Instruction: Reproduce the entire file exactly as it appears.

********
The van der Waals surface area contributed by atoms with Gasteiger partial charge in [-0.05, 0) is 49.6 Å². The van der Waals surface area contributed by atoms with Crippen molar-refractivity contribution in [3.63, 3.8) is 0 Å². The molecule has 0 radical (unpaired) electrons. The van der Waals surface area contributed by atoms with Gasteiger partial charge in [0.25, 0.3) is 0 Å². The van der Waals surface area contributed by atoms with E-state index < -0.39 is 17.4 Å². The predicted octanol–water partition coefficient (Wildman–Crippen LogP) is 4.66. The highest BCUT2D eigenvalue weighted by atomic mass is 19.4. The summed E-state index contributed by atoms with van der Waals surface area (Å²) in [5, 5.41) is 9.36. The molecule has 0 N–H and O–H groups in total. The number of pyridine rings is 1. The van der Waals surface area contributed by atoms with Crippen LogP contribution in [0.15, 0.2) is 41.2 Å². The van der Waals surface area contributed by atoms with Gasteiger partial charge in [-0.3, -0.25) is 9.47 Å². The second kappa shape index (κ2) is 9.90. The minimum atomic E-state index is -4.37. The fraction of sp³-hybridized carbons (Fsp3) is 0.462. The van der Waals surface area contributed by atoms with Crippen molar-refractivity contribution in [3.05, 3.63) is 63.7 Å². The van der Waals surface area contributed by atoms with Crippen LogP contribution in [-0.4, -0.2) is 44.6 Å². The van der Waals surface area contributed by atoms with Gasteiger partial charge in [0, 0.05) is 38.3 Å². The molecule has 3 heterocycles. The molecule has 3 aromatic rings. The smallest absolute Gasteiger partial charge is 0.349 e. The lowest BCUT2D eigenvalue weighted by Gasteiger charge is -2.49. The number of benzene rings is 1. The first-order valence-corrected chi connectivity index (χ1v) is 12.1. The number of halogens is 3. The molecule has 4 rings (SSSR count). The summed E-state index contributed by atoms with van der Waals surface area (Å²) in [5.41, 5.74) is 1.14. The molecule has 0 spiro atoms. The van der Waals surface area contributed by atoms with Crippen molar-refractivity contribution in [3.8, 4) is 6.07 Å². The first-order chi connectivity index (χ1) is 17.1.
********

The van der Waals surface area contributed by atoms with Gasteiger partial charge in [-0.05, 0) is 49.6 Å². The van der Waals surface area contributed by atoms with Crippen molar-refractivity contribution in [3.63, 3.8) is 0 Å². The molecule has 0 radical (unpaired) electrons. The van der Waals surface area contributed by atoms with Gasteiger partial charge in [0.25, 0.3) is 0 Å². The van der Waals surface area contributed by atoms with E-state index < -0.39 is 17.4 Å². The predicted octanol–water partition coefficient (Wildman–Crippen LogP) is 4.66. The highest BCUT2D eigenvalue weighted by atomic mass is 19.4. The summed E-state index contributed by atoms with van der Waals surface area (Å²) in [5, 5.41) is 9.36. The molecule has 0 N–H and O–H groups in total. The number of pyridine rings is 1. The van der Waals surface area contributed by atoms with Crippen LogP contribution in [0.15, 0.2) is 41.2 Å². The van der Waals surface area contributed by atoms with Gasteiger partial charge in [-0.3, -0.25) is 9.47 Å². The second kappa shape index (κ2) is 9.90. The minimum atomic E-state index is -4.37. The fraction of sp³-hybridized carbons (Fsp3) is 0.462. The van der Waals surface area contributed by atoms with Crippen molar-refractivity contribution in [3.05, 3.63) is 63.7 Å². The van der Waals surface area contributed by atoms with Crippen LogP contribution in [-0.4, -0.2) is 44.6 Å². The van der Waals surface area contributed by atoms with Gasteiger partial charge in [0, 0.05) is 38.3 Å². The molecule has 3 heterocycles. The molecule has 3 aromatic rings. The smallest absolute Gasteiger partial charge is 0.349 e. The lowest BCUT2D eigenvalue weighted by Gasteiger charge is -2.49. The number of benzene rings is 1. The first-order valence-corrected chi connectivity index (χ1v) is 12.1. The number of halogens is 3. The molecule has 4 rings (SSSR count). The summed E-state index contributed by atoms with van der Waals surface area (Å²) in [5.41, 5.74) is 1.14. The molecule has 0 spiro atoms. The van der Waals surface area contributed by atoms with Crippen molar-refractivity contribution in [3.8, 4) is 6.07 Å². The first-order chi connectivity index (χ1) is 17.1.